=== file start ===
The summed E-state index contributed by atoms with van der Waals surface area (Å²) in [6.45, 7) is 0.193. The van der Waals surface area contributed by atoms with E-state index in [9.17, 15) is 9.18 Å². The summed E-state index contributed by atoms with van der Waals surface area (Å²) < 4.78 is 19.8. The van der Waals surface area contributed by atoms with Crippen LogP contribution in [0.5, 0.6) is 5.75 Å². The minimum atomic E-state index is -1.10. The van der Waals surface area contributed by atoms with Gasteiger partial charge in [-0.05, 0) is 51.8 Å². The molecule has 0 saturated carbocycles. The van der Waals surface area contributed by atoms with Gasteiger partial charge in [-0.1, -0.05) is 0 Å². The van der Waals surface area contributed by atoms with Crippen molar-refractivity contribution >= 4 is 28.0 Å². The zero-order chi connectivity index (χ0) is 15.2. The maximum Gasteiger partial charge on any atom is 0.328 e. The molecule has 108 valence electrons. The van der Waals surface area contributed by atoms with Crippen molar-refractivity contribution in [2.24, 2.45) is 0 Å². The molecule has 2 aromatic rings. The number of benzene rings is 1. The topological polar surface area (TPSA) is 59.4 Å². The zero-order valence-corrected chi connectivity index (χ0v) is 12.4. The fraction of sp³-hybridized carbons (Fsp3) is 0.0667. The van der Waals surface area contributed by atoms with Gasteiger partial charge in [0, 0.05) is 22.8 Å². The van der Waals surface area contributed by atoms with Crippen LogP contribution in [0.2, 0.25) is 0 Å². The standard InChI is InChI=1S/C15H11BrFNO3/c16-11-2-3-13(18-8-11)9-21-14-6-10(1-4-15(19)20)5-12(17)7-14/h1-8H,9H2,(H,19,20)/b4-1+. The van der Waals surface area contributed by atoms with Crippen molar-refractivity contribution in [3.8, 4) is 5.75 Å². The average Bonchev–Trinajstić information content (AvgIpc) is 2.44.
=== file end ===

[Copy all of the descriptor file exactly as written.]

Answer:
The summed E-state index contributed by atoms with van der Waals surface area (Å²) in [6.45, 7) is 0.193. The van der Waals surface area contributed by atoms with E-state index in [9.17, 15) is 9.18 Å². The summed E-state index contributed by atoms with van der Waals surface area (Å²) < 4.78 is 19.8. The van der Waals surface area contributed by atoms with Crippen LogP contribution in [0.5, 0.6) is 5.75 Å². The minimum atomic E-state index is -1.10. The van der Waals surface area contributed by atoms with Gasteiger partial charge in [-0.05, 0) is 51.8 Å². The molecule has 0 saturated carbocycles. The van der Waals surface area contributed by atoms with Gasteiger partial charge in [-0.1, -0.05) is 0 Å². The van der Waals surface area contributed by atoms with Crippen molar-refractivity contribution >= 4 is 28.0 Å². The zero-order chi connectivity index (χ0) is 15.2. The maximum Gasteiger partial charge on any atom is 0.328 e. The molecule has 108 valence electrons. The van der Waals surface area contributed by atoms with Crippen molar-refractivity contribution in [2.24, 2.45) is 0 Å². The molecule has 2 aromatic rings. The number of benzene rings is 1. The topological polar surface area (TPSA) is 59.4 Å². The zero-order valence-corrected chi connectivity index (χ0v) is 12.4. The fraction of sp³-hybridized carbons (Fsp3) is 0.0667. The van der Waals surface area contributed by atoms with Gasteiger partial charge in [0, 0.05) is 22.8 Å². The van der Waals surface area contributed by atoms with Crippen LogP contribution in [0.2, 0.25) is 0 Å². The standard InChI is InChI=1S/C15H11BrFNO3/c16-11-2-3-13(18-8-11)9-21-14-6-10(1-4-15(19)20)5-12(17)7-14/h1-8H,9H2,(H,19,20)/b4-1+. The van der Waals surface area contributed by atoms with Crippen molar-refractivity contribution in [3.8, 4) is 5.75 Å². The average Bonchev–Trinajstić information content (AvgIpc) is 2.44.